You are here

The Russia-Ukraine Gas Dispute

Prof. Nivedita Das Kundu, Ph.D, Teaches at York University, Toronto, Canada, also President, Academic & International Collaboration, Liaison College, Brampton, Ontario, Canada.
  • Share
  • Tweet
  • Email
  • Whatsapp
  • Linkedin
  • Print
  • January 13, 2006

    The dispute over the price hike for Russian gas deliveries to Ukraine was settled on January 4, 2006 , when Russian energy giant Gazprom and Ukraine 's state oil and gas company Naftogaz reached an agreement on the supply of Russian natural gas to Ukraine through a joint-venture company Rosukrenergo. It focused international attention on Russia 's current policy shift and the mechanisms of its implementation. Russia 's cut-off of gas supplies and increasing manifestations of a more assertive policy towards Ukraine were mainly intended to limit Ukraine 's pro-Western foreign policy orientation and its European aspirations.

    Russia has the largest natural gas reserves, with 1,700 trillion cubic feet of the fuel or 27 per cent of the world's total. Ukraine consumed about 80 billion cubic meters of natural gas in 2004-05, of which some 20 billion was domestically produced and roughly 36 billion bought from Turkmenistan . It received approximately 17 billion from Russia in lieu of payment for transporting Russian gas to Europe and purchased the rest (6-7 billion cubic meters) from Moscow . Ukraine is the fourth largest importer and sixth largest consumer of natural gas in the world. The dispute between Ukraine and Russia reached the crisis point during January 1-3, 2006 . More importantly, it was not merely limited to these two countries alone, but also threatened long-term repercussions for Europe . The dispute arose when Ukraine refused to agree to a fourfold hike in the price for deliveries in 2006 at the rate of $230 per 1,000 cu m, i.e. more than four times the price charged in 2005. It considered this hike as economically unreasonable and politically charged. But Russia claimed that Gazprom's subsidies to the Ukrainian economy amounted to billions of dollars and that Ukraine should pay the market price.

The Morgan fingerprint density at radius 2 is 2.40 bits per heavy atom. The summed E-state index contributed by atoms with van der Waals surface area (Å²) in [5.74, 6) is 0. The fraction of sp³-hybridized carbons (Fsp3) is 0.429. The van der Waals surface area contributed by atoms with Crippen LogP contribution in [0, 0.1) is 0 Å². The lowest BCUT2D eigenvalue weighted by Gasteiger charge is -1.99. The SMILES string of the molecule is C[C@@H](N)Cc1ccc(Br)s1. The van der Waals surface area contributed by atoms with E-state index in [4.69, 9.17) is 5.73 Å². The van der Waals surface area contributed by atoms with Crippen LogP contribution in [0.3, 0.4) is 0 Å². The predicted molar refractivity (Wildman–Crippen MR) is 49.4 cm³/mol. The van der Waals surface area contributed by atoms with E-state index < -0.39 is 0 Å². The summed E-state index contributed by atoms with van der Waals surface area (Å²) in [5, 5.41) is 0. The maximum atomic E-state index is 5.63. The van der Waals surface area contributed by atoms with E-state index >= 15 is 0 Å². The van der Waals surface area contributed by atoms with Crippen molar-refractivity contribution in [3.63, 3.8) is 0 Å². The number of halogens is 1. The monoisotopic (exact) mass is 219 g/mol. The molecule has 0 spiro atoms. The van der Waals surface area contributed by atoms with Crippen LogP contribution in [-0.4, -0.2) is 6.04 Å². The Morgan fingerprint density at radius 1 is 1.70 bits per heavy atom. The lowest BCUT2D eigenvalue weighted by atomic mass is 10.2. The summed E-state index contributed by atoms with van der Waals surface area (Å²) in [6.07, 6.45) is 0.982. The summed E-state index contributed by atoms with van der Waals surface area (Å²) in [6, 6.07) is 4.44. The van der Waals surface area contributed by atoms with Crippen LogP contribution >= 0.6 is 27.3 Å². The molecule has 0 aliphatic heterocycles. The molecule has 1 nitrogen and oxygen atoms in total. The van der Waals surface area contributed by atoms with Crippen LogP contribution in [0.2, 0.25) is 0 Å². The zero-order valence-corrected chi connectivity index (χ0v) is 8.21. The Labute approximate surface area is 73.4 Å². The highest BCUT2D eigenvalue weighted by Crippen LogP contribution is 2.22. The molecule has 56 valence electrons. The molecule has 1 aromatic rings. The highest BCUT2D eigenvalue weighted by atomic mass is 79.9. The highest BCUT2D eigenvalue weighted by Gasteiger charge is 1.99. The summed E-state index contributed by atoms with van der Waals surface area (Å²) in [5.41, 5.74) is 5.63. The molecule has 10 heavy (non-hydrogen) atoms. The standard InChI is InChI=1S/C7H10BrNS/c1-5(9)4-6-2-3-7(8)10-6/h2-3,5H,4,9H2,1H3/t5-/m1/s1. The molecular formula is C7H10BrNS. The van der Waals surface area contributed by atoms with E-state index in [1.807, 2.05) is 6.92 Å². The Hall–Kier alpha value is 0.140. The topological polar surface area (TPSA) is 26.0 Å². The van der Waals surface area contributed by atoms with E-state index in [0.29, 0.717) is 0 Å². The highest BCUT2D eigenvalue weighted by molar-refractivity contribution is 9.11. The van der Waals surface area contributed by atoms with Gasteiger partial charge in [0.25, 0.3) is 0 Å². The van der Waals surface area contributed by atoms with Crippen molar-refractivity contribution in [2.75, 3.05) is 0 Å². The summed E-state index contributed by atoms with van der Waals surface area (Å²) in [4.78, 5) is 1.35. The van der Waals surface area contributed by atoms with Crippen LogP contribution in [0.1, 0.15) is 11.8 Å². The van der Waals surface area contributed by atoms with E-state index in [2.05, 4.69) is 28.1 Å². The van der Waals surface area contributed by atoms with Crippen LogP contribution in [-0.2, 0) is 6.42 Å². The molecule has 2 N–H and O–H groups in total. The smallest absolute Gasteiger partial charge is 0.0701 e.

Gazprom began reducing pressure in the natural gas pipeline to Ukraine on January 1, and cut supplies by 120 million cubic meters a day, though deliveries to Europe continued. Nonetheless, this led to a disruption of imports across Europe. Several European countries reported shortfalls in the gas flow from January 1. Europe receives about a quarter of its gas from Russia , with some 80 per cent of it coming in pipelines across Ukraine . Russian gas goes to West European countries like Germany , Italy , France , Austria as well as to a number of Central & East European countries like Poland , Hungary , Romania , Slovakia , Slovenia , Bulgaria and Croatia . This crisis demonstrated not only Ukraine 's but also Europe 's dependency on Russian gas supplies. European countries are also now becoming concerned about being overly dependent on Russian gas supplies. The European Union has even thought of asking for more gas from other suppliers like Norway and the Netherlands to safeguard supplies to industrial consumers. The EU has also started thinking of following in Finland 's footsteps, which is moving ahead with plans to build the world's largest nuclear reactor to lessen its reliance on Russian gas. Germany, which has close ties with Russia and has generally been viewed as being in a secure position as far as oil and gas supplies are concerned, has also became cautioned and is considering alternative transport routes, viz., an additional route from the North European Gas Pipeline, which will link the massive Russian gas fields with Germany under the Baltic Sea. By using this route Germany and Europe would achieve considerable independence and would not get affected by political instability in the neighbourhood.